Microscope takes advantage of the fact that orbiting satellites are in free fall towards the Earth. Therefore objects inside the satellite are themselves in free fall for far longer than any mass dropped on Earth. This means that acceleration measurements can in principle reach very high sensitivities.

Microscope, like the University of Washington experiment, studies the free fall of large “classical objects”. In contrast, the latest work, carried out by Philippe Bouyer and Brynle Barrett of the LP2N laboratory in Bordeaux and colleagues, uses “quantum objects”. These are extremely cold clouds of two types of atom: rubidium-87 and potassium-39. Atomic systems have a number of advantages over macroscopic objects, according to Bouyer, including the fact that there is no possibility of contamination by unknown quantities of impurities. Also, spin and other quantum-mechanical properties of the atoms can be varied to see if this causes a violation of the equivalence principle.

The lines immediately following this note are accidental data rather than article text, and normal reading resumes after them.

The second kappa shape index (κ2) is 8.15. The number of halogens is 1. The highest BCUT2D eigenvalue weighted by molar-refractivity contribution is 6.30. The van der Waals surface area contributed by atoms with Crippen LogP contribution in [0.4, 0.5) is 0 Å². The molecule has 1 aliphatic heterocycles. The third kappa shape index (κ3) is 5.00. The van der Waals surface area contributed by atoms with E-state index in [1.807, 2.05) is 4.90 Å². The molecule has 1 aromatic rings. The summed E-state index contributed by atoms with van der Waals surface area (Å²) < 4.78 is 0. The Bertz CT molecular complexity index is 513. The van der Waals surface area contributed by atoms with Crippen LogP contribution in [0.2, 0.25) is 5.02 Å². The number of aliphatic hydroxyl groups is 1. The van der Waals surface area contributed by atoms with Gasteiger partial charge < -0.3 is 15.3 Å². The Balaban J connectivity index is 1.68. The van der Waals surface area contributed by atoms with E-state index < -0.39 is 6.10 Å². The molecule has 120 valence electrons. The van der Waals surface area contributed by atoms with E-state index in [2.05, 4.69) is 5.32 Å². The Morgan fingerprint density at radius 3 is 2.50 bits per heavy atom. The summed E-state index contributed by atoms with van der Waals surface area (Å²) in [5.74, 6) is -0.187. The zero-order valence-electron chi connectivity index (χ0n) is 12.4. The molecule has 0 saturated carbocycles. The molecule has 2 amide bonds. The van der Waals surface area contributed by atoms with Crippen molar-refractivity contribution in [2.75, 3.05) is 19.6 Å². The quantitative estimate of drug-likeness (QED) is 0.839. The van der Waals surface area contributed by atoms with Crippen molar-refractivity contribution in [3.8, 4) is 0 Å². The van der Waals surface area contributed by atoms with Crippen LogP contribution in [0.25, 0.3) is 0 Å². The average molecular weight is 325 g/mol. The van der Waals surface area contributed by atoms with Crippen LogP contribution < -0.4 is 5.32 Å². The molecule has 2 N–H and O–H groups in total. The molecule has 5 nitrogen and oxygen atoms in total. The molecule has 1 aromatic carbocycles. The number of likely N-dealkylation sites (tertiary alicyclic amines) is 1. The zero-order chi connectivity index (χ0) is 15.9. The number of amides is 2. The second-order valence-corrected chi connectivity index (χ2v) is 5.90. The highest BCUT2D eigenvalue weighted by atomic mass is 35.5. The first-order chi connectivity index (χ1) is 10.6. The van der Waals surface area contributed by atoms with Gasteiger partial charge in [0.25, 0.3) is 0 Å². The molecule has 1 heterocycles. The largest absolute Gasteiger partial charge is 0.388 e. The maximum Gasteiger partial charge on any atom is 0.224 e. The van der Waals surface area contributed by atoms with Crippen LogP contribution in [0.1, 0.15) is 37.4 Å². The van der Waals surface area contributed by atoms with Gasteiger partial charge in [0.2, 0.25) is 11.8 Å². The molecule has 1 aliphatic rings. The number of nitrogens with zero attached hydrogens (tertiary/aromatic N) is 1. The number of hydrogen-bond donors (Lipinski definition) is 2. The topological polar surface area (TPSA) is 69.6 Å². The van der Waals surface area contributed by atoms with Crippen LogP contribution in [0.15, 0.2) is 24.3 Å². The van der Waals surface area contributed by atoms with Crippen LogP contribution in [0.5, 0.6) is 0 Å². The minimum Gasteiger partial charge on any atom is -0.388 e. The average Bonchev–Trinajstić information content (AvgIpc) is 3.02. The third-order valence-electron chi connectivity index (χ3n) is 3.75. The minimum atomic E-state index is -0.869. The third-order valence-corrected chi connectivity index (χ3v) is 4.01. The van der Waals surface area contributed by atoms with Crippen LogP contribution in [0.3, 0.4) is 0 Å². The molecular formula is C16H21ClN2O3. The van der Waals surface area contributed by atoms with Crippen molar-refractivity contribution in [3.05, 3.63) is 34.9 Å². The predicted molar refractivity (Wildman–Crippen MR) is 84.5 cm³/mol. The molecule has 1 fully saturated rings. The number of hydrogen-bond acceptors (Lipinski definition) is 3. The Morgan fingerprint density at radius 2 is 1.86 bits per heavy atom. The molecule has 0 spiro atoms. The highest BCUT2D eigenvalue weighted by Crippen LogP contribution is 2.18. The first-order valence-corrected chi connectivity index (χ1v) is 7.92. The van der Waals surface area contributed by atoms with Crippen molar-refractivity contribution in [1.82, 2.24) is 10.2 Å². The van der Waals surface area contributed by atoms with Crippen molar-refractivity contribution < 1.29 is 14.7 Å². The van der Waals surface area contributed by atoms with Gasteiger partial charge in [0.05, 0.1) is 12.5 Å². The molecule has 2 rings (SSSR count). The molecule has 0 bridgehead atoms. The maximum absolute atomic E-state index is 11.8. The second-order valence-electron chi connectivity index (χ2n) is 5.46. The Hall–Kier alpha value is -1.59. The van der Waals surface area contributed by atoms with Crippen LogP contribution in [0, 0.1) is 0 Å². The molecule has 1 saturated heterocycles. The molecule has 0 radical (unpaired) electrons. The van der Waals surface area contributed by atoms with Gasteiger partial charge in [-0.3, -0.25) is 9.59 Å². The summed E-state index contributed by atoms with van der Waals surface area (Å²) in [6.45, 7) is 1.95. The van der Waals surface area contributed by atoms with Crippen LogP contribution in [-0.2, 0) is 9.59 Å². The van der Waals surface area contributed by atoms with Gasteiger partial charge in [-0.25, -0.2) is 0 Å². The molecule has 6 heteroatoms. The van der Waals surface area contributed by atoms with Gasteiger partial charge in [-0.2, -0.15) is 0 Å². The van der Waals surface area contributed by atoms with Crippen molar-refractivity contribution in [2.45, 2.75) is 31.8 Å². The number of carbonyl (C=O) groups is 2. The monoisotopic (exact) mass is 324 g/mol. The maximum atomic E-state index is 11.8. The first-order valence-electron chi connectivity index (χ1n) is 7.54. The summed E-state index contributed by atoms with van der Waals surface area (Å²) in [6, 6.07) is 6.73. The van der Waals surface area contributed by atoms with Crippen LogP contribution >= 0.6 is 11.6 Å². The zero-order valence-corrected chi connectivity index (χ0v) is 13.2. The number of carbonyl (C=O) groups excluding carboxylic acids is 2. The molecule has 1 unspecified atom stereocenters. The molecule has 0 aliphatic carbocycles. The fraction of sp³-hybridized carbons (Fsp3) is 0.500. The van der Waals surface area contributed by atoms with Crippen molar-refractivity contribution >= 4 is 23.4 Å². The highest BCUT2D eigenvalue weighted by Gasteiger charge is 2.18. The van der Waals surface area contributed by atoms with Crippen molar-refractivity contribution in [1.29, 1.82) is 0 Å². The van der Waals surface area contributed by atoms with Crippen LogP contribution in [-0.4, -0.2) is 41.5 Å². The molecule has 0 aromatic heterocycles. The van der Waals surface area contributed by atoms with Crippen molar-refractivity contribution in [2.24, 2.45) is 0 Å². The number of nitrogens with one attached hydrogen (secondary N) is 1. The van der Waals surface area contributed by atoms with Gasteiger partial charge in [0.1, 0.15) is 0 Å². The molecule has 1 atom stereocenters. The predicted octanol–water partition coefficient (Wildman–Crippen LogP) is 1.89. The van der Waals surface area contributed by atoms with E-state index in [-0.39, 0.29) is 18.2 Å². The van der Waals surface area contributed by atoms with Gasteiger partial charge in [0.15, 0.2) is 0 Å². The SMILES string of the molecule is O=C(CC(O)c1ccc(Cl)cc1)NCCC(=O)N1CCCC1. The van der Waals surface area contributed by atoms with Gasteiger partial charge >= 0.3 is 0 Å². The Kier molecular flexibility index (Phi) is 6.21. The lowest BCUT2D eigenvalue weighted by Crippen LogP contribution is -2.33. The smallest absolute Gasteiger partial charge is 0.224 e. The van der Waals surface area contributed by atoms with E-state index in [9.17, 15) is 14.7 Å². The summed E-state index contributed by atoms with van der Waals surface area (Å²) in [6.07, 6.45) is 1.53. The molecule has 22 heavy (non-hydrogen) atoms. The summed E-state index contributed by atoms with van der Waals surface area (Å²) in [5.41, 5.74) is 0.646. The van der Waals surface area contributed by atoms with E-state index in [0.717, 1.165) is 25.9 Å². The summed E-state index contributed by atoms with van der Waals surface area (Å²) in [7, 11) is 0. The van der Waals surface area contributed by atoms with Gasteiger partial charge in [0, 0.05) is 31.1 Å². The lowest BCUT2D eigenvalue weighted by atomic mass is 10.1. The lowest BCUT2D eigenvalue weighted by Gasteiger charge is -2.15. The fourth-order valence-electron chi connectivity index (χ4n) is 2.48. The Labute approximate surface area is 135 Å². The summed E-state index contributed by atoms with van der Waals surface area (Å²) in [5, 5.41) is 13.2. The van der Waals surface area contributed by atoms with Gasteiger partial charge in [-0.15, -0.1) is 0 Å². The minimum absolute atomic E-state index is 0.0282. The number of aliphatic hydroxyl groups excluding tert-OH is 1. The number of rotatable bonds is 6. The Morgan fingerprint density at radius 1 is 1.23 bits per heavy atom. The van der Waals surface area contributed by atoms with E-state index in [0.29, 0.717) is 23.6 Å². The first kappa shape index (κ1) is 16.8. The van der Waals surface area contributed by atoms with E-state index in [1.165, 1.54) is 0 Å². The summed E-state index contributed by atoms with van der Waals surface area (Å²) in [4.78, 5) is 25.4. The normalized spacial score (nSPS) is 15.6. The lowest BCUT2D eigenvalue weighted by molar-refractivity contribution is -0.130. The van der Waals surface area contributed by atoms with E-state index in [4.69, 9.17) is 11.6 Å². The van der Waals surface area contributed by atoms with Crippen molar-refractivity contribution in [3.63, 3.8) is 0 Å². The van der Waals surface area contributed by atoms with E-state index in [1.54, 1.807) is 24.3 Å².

Struck by lasers

The rubidium and potassium atoms are allowed to fall under the influence of gravity. As they drop they are struck by lasers, which acting as a beam splitter for matter, causes the atoms’ wave packets to split and follow two vertical paths at the same time. At the end of their trajectory, the two states interfere with one another, producing an interference fringe. Comparing the position of the fringes produced by the rubidium and potassium then allows the researchers to establish whether the two different types of atom have undergone different relative phase shifts and hence experienced very slightly different accelerations.